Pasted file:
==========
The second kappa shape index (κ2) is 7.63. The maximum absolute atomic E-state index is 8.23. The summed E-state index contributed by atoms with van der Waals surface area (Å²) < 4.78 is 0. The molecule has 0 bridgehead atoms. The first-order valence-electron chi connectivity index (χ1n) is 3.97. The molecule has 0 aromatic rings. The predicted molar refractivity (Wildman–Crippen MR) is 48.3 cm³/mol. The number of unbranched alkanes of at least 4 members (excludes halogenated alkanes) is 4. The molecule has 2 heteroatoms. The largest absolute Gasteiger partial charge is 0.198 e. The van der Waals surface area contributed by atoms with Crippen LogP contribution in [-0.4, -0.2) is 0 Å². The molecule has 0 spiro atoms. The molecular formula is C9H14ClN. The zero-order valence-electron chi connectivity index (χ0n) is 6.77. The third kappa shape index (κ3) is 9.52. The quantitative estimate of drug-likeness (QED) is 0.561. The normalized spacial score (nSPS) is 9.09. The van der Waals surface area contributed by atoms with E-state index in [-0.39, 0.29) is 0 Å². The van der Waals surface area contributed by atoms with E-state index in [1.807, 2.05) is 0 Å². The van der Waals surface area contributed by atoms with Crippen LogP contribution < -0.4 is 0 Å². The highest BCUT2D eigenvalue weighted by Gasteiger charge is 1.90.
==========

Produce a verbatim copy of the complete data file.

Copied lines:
The second kappa shape index (κ2) is 7.63. The maximum absolute atomic E-state index is 8.23. The summed E-state index contributed by atoms with van der Waals surface area (Å²) < 4.78 is 0. The molecule has 0 bridgehead atoms. The first-order valence-electron chi connectivity index (χ1n) is 3.97. The molecule has 0 aromatic rings. The predicted molar refractivity (Wildman–Crippen MR) is 48.3 cm³/mol. The number of unbranched alkanes of at least 4 members (excludes halogenated alkanes) is 4. The molecule has 2 heteroatoms. The largest absolute Gasteiger partial charge is 0.198 e. The van der Waals surface area contributed by atoms with Crippen LogP contribution in [-0.4, -0.2) is 0 Å². The molecule has 0 spiro atoms. The molecular formula is C9H14ClN. The zero-order valence-electron chi connectivity index (χ0n) is 6.77. The third kappa shape index (κ3) is 9.52. The quantitative estimate of drug-likeness (QED) is 0.561. The normalized spacial score (nSPS) is 9.09. The van der Waals surface area contributed by atoms with E-state index in [-0.39, 0.29) is 0 Å². The van der Waals surface area contributed by atoms with E-state index in [1.807, 2.05) is 0 Å². The van der Waals surface area contributed by atoms with Crippen LogP contribution < -0.4 is 0 Å². The highest BCUT2D eigenvalue weighted by Gasteiger charge is 1.90.